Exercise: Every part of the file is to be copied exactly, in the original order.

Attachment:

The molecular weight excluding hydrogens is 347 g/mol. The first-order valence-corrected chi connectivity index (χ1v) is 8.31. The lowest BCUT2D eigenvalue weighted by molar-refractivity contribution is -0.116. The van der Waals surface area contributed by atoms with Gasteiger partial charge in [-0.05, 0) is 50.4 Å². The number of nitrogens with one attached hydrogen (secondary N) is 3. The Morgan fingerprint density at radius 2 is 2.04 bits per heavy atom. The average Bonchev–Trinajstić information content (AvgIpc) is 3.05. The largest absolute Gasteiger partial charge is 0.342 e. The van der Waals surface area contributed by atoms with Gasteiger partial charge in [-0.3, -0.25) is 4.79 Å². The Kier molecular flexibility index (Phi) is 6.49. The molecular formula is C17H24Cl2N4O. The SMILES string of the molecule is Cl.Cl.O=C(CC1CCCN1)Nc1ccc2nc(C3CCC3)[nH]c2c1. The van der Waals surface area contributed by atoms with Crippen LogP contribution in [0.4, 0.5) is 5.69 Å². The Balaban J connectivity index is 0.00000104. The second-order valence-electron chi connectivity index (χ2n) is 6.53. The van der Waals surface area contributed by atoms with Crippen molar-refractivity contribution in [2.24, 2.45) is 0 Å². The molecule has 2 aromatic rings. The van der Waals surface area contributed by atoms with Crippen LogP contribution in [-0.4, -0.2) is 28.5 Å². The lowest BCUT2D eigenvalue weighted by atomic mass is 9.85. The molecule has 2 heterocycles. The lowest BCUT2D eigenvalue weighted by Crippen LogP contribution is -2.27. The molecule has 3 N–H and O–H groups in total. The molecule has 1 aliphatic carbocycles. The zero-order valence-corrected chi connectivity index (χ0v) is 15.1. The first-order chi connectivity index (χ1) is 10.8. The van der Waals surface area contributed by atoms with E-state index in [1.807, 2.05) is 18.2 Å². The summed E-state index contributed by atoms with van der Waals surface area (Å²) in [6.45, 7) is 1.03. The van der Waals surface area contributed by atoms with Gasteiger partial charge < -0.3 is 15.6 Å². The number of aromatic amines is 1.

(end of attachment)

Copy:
The molecular weight excluding hydrogens is 347 g/mol. The first-order valence-corrected chi connectivity index (χ1v) is 8.31. The lowest BCUT2D eigenvalue weighted by molar-refractivity contribution is -0.116. The van der Waals surface area contributed by atoms with Gasteiger partial charge in [-0.05, 0) is 50.4 Å². The number of nitrogens with one attached hydrogen (secondary N) is 3. The Morgan fingerprint density at radius 2 is 2.04 bits per heavy atom. The average Bonchev–Trinajstić information content (AvgIpc) is 3.05. The largest absolute Gasteiger partial charge is 0.342 e. The van der Waals surface area contributed by atoms with Gasteiger partial charge in [-0.3, -0.25) is 4.79 Å². The Kier molecular flexibility index (Phi) is 6.49. The molecular formula is C17H24Cl2N4O. The SMILES string of the molecule is Cl.Cl.O=C(CC1CCCN1)Nc1ccc2nc(C3CCC3)[nH]c2c1. The van der Waals surface area contributed by atoms with Crippen LogP contribution in [0.4, 0.5) is 5.69 Å². The Balaban J connectivity index is 0.00000104. The second-order valence-electron chi connectivity index (χ2n) is 6.53. The van der Waals surface area contributed by atoms with Crippen molar-refractivity contribution in [2.24, 2.45) is 0 Å². The molecule has 2 aromatic rings. The van der Waals surface area contributed by atoms with Crippen LogP contribution in [-0.4, -0.2) is 28.5 Å². The lowest BCUT2D eigenvalue weighted by atomic mass is 9.85. The molecule has 2 heterocycles. The lowest BCUT2D eigenvalue weighted by Crippen LogP contribution is -2.27. The molecule has 3 N–H and O–H groups in total. The molecule has 1 aliphatic carbocycles. The zero-order valence-corrected chi connectivity index (χ0v) is 15.1. The first-order chi connectivity index (χ1) is 10.8. The van der Waals surface area contributed by atoms with E-state index in [1.807, 2.05) is 18.2 Å². The summed E-state index contributed by atoms with van der Waals surface area (Å²) in [6.45, 7) is 1.03. The van der Waals surface area contributed by atoms with Gasteiger partial charge < -0.3 is 15.6 Å². The number of aromatic amines is 1.